Killer Shrimp Cafe (open 24 hours, yes you read that right) took over the former Edie’s Diner spot (home of the glorious chili sundae). It’s next-door to the former Red Onion spot. The actual KS restaurant is also next door (in the other direction), on the corner of Admiralty & Palawan, in the spot of the former Harbor Restaurant, and a few other restaurants before that.
I always go to the Cafe spot, but it’s the same food, same kitchen, and same prices, so just pick the atmosphere you like. 🙂
In your latest version of Killer Shrimp you say to add 2 cups of broth from the previous recipe. I don’t have the previous recipe so what am I suppose to use?
Hi Janet. What I meant was, if you’d made the broth previously, to save 2 cups from that batch (freeze it whatever) and add it to the new batch. It’s not necessary but its something that helps settle the broth’s flavor sooner rather than latter. At Killer Shrimp, it’s my understanding that they cook components of the broth continuously all day so each meal isn’t a “one off” but rather a bowl from a much larger pot of broth that contains something like half the ingredients in it. (For example, the butter isn’t added yet)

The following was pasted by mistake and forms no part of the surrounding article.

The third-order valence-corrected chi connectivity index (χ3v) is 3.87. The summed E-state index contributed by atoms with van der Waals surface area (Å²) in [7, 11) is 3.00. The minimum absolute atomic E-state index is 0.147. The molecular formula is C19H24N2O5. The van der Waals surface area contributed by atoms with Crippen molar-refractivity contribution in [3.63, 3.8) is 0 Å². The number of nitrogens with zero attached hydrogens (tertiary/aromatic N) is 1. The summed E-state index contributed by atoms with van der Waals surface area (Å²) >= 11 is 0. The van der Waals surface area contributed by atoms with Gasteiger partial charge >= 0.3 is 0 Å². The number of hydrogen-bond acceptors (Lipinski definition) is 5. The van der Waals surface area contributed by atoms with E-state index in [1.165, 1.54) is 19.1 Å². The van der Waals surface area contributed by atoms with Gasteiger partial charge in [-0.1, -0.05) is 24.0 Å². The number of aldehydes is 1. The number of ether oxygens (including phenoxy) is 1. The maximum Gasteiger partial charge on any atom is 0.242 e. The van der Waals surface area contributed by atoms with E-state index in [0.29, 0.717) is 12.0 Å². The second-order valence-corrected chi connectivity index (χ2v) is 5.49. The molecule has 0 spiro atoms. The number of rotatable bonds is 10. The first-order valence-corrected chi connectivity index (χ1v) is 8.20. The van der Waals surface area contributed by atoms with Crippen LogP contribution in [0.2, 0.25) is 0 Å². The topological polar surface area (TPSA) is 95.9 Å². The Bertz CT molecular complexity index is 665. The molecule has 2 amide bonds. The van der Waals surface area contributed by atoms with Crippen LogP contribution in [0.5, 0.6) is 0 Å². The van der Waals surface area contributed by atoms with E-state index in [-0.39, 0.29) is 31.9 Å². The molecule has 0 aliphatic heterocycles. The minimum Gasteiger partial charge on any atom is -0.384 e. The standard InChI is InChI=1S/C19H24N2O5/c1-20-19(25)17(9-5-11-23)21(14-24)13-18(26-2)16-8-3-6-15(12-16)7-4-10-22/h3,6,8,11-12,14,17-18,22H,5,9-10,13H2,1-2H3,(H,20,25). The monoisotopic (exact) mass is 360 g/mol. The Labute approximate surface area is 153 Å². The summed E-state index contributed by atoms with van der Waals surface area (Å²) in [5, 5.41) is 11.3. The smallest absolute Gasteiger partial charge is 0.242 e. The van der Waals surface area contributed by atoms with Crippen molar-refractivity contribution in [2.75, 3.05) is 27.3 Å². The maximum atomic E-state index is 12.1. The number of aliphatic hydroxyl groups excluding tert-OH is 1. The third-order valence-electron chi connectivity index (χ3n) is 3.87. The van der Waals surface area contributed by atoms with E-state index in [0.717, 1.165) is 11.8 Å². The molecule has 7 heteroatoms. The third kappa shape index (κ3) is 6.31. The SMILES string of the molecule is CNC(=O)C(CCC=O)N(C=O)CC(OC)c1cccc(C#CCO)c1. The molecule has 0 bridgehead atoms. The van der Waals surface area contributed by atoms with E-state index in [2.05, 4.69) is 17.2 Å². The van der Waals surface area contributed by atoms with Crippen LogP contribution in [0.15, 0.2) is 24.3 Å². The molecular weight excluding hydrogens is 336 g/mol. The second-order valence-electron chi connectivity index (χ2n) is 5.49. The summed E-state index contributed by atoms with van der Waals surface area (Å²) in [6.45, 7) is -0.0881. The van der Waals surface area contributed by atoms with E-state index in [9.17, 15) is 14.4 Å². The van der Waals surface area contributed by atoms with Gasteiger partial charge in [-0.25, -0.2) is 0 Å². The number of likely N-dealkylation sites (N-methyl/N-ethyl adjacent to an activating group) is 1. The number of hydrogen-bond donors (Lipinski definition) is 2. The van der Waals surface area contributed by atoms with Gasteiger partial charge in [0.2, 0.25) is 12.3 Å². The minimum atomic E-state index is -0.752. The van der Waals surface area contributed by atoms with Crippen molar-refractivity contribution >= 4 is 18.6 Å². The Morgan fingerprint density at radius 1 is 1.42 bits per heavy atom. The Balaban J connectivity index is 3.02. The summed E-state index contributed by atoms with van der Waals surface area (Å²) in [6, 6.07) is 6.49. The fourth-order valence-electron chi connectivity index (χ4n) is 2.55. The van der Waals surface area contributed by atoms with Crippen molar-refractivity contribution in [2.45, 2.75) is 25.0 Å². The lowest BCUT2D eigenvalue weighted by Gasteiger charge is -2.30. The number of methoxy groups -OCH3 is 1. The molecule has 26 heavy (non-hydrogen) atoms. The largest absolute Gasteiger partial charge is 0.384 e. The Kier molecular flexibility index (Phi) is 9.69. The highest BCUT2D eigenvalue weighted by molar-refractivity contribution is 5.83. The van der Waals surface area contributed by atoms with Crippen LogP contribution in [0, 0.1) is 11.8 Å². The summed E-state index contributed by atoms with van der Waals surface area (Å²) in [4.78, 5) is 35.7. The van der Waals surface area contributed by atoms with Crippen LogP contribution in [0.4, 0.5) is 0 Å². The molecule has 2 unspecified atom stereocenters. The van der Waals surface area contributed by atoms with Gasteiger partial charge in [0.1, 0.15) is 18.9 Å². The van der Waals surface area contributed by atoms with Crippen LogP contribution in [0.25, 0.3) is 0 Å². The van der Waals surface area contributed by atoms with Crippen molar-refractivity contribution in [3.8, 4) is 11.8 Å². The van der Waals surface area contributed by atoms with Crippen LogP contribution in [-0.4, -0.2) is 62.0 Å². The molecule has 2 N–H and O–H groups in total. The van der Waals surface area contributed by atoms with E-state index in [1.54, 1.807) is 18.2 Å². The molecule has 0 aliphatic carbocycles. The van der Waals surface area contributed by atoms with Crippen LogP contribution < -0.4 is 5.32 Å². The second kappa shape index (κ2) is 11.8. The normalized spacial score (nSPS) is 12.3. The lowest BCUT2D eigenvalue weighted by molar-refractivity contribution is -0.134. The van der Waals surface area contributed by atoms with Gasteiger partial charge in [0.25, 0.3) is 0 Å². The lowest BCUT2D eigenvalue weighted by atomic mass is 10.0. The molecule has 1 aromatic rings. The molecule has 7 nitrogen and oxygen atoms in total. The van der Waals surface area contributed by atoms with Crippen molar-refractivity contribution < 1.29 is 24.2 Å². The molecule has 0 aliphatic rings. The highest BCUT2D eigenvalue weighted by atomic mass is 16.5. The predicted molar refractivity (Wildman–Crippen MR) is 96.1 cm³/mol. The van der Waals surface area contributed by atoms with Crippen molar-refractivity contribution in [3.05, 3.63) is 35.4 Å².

I worked at Killer Shrimp – so I can confirm it’s a full stick of butter, and the beer they use is bottled Budweiser.
I have never eaten there before, but my one of my co-workers has and he was talking about it the other day, he said he used to take his boys there. Imagine my surprise to see so many people looking for the same thing. Have you tried the recipe listed here? If you have, is it very close? What bread would you recommend? Cheers.
It was always a half loaf of French baguette. slice into about 1″ thick pieces to soak up the broth. It’s eaten that way.
It was definitely white wine used in the recipe. Just so you know, my ex-wife & I wrote to the now gone Gourmet Magazine about 2006/7 as they had an article for “recipes from famous restaurants” where they would get the recipe ( they never told how) and posted it in their magazine “before” they no longer made the Gourmet Magazine. I know my ex had the recipe from their issue and for awhile it was available as well online. I DO know & remember it “was” white wine! I also seem to recall it having white pepper but I may not recall exactly & I can’t seem to find my copy of it anywhere. Hopefully you can at least update the white wine used. The amounts of butter, white wine, tomato paste seems to sound correct to me.